The loss of the knowledge of who we were, and the societies that we were a part of, has left us crippled and deprived in many ways. We have fought through slavery and Jim Crow era terrorism, to prove to ‘White’ America that we were just like them. No different than them. Therefore worthy of equal treatment. These efforts helped to ensure our survival and were defining of our progress. But while fighting to become accepted, we lessened the importance of learning who we were. We ceased to place value on knowledge of our ancestral culture and the continuation of its practice.
Fante Performers 1910 - courtesy Smithonian Institution Archives
Today, many believe that a cause for the most devastating ailments that plague our lives and our communities is the adherence to this false understanding of who we are. Our ignorance of our legacy and heritage as Africans fosters low self-esteem, and continually sabotages the growth and development of our families, communities and societies. The remedy for these ailments resides in the restoration of African cultural practices and values in the African-American community. I am committed to this goal.
A part of this restoration lies in how we dress and adorn our homes. We are a beautiful people and it is important that we allow our identity to shine as we move about our communities from day-to-day, on special occasions, and as we display within our homes, that which we believe to be important.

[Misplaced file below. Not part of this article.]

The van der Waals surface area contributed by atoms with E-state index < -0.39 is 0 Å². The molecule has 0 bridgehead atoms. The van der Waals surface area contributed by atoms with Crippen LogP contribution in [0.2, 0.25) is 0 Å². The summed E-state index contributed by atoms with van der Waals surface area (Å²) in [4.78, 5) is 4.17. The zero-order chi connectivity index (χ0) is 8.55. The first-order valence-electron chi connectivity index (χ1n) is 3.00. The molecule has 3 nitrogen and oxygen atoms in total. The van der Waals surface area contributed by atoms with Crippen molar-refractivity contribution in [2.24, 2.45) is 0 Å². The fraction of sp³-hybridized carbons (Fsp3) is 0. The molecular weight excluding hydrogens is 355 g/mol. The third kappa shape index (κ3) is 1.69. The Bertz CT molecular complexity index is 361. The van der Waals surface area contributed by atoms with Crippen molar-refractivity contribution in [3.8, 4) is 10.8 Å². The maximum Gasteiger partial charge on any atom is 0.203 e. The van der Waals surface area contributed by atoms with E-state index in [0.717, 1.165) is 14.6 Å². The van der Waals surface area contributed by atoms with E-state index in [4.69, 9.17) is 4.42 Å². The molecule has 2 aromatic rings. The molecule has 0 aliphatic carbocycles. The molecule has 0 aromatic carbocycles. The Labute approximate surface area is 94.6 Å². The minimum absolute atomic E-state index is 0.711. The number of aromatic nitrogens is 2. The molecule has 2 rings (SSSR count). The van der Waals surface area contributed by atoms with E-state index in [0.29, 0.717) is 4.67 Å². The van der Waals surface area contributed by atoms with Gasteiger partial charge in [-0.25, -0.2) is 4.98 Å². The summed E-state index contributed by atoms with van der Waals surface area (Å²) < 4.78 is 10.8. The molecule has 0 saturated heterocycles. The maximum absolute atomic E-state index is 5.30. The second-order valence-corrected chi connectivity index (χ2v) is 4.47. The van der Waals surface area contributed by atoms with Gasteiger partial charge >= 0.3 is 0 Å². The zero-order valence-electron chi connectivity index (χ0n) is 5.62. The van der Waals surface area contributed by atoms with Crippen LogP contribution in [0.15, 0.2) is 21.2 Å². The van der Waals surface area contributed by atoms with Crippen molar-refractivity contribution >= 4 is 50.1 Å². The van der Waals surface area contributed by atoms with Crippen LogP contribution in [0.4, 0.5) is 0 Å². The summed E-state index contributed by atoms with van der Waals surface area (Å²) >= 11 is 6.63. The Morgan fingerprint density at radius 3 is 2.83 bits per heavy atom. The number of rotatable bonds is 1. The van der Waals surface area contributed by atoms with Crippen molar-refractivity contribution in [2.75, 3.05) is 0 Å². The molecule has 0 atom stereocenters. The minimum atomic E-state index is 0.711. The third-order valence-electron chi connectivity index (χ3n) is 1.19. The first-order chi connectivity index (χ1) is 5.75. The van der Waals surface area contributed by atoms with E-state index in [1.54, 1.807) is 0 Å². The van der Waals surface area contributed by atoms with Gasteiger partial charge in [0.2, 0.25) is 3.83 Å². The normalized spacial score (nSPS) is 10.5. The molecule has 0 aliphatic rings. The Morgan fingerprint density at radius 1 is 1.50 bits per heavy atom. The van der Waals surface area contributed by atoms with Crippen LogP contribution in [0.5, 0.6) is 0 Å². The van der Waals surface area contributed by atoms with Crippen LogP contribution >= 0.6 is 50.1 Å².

In my decades of travel to Ghana, I have had the pleasure of amassing a collection of African clothes and artifacts. An assortment of these items can be found at www.AfricanLegacyShoppe.com. I invite you to peruse our collection of cultural items and to share our site with your friends and family. I also invite your feedback on this blog. Through our collective efforts towards re-establishing African culture in the daily lives of African-Americans, we do and will shine and create improvements in all facets of our existence. I hope that you will join me in this promotion.